The Bureau of Meteorology says wind gusts up to 260km/h from a “supercell” thunderstorm and multiple tornadoes were recorded on September 28, destroying transmission towers and causing the state-wide blackout in South Australia.
The report from the BoM – which mapped the passage of storm and 7 tornadoes over critical network infrastructure – makes it clear that a freak weather event was responsible for the grid blackout, but it also raises questions about the actions of the Australian Energy Market Operator.
AEMO has attempted to shift the blame to wind energy for the blackout, but has conceded that it took no action to protect energy security as the storms rolled across the state.
In its report, BoM says it issued clear warnings of “destructive winds” as well as heavy rainfall and large hailstones three times before the blackout, the first at 12.26pm in South Australia, the second at 2.10pm, and the third at 3.26pm. The blackout occurred at 3.38pm.
Indeed, it had forecast a severe weather event two days earlier, given the extraordinary conditions that were developing. “Escalating confidence in the historical significance of the approaching weather system on Monday 26 September provided the SES a firm platform for pre-emptive activation strategies,” the BoM writes.
But AEMO did nothing and continued to run the interconnector at near full capacity and called for no contingency back-up.
South Australia energy minister Tom Koutsantonis says the report “should put to rest the debate” over who or what was to blame for the blackout.
“Prime Minister Malcolm Turnbull and Deputy Prime Minister Barnaby Joyce have both used the blackout to attack renewable energy policies in other states,” he said.
“And as recently as just a few weeks ago Steven Marshall claimed in parliament that storms did not caused the blackout, and accused the Premier of misleading parliament when he suggested they did.
“This report clearly and definitively states that tornadoes destroyed transmission lines in the north of South Australia, triggering the blackout. It’s time opponents of renewable energy accept that fact.”
South Australia has proposed rule change requests to the Australian Energy Market Commission which seek to give AEMO greater power to manage system security in the National Electricity Market.
But many in the market argue that the rules are already sufficient for AEMO to act.
“The rules under Chapter 4 (of the NEM rules) give AEMO all the power that they need –AEMO have narrowed their interpretation of the existing rules and proceduralised themselves into a corner to the extent that they have forgotten what they should do in certain circumstances,” said one wind farm operator on the condition of anonymity.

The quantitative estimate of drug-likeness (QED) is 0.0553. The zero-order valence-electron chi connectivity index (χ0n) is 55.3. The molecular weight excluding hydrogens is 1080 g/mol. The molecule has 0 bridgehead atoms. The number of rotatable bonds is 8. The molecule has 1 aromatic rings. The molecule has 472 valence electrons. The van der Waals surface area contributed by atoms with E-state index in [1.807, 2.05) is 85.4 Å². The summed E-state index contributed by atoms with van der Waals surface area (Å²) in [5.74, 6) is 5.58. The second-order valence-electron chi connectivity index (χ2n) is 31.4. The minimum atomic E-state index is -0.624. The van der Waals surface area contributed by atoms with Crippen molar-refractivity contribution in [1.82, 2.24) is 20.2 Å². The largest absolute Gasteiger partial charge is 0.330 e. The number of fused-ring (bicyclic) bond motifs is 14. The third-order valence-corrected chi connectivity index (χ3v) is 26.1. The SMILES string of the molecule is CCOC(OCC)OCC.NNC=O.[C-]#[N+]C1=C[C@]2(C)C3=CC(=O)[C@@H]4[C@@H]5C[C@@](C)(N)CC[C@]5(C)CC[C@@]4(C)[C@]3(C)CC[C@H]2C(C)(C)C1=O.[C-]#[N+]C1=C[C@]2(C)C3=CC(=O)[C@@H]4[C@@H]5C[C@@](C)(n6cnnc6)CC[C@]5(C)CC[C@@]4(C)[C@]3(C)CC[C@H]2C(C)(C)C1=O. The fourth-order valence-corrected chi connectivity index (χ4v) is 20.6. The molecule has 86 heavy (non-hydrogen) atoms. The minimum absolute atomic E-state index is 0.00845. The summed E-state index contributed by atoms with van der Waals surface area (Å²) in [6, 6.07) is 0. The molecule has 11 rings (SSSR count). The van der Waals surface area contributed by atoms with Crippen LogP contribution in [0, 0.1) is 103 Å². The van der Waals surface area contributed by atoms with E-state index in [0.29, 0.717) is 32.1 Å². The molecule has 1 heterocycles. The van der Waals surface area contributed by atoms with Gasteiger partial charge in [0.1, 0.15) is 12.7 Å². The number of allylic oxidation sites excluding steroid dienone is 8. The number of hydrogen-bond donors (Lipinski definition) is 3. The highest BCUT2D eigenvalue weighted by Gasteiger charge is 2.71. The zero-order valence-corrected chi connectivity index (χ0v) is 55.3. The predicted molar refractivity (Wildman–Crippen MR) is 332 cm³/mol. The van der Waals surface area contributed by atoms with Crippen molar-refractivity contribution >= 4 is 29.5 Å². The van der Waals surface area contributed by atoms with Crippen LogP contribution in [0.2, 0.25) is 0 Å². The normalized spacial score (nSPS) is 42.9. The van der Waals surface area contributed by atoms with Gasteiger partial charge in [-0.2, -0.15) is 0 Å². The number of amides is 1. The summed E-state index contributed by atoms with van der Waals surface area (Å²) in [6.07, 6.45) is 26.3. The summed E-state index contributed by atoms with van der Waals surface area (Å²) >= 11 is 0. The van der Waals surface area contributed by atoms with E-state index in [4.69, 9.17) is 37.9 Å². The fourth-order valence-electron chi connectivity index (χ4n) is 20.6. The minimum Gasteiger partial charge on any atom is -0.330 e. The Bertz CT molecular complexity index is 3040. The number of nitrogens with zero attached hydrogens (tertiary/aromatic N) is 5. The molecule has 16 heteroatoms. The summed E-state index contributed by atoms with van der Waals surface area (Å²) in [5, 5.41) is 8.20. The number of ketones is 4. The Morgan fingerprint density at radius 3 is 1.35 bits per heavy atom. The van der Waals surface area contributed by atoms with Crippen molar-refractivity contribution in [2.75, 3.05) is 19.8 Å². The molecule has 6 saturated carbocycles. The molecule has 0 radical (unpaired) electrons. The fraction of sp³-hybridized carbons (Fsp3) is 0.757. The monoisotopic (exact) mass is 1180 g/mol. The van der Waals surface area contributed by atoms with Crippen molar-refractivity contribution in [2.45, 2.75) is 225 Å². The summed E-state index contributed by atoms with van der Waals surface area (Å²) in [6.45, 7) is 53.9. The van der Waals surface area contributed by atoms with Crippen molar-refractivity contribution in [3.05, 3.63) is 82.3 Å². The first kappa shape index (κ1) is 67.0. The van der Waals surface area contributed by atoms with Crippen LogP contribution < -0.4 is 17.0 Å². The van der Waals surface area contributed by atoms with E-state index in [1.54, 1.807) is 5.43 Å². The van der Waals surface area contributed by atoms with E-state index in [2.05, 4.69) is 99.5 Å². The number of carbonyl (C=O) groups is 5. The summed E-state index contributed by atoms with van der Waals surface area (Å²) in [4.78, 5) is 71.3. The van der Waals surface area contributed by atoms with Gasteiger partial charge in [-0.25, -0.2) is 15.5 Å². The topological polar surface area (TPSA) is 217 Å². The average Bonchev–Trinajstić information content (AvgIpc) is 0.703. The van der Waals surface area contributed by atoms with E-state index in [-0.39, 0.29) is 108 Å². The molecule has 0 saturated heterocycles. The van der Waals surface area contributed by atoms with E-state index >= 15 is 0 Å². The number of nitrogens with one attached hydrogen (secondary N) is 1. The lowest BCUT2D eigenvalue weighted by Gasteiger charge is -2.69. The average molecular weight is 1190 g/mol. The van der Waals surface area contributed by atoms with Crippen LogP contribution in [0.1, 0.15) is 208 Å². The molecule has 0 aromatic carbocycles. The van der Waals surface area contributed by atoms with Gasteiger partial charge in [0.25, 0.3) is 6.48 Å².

He and other experts note that AEMO often declares a “credible” contingency when lightning strikes are observed, yet it did nothing when the supercell, thousands of lighting strikes and destructive winds tore across the state on September 28.
They are outraged by the actions of the AEMO, particularly its attempts to blame wind energy, and calling for an independent inquiry into AEMO’s actions, or lack of them, on that day and subsequently.
“It should be done by an international expert – for two reasons: the local experts are reluctant to take the problem on as they derive much of their income doing work for AEMO and AEMO has made problems for engineers in the past.
“Secondly we need to have experts in wind modelling and network modelling take a fresh look at the performance of the grid. AEMO have prepared a slick set of slides – basically because the wind tripped off therefore the power swing occurred therefore wind is to blame … and then what they are doing to fix it.
“But it does not question any of the actions that they took (or did not take). In fact it goes to great lengths to take a simplistic view of how SA Generators and Electranet are meant to inform AEMO of issues so that AEMO can do their job.”
AEMO said it would not respond immediately to the BoM report, but would include its findings in its next report on the blackout due in the middle of December.
According to the BoM, the winds peaked at 260km/h – around the same as Cyclone Tracy the destroyed Darwin and nearly as high as Cyclone Yasi. This comes as the Climate Council predicted more major storms in coming years thanks to climate change.
It has found evidence that confirms that the one tornado cut a direct path across the Davenport-Belalie/Davenport-Mt Lock transmission lines – destroying five transmission towers.
The report also found that another tornado was in the vicinity of the Brinkworth – Templars West transmission line at the time two transmission towers were destroyed.
The Devenport – Brinkworth transmission line was brought down by sustained, severe winds from the supercell thunderstorm. The BOM report confirms at least seven tornadoes impacted the area, as well as severe wind gusts and very large hailstones.
All told, 22 towers across the network and three of the four transmission lines moving power between Adelaide and the north of South Australia were damaged. The subsequent cascading event resulted in a system black for South Australia at 3:48pm local time.
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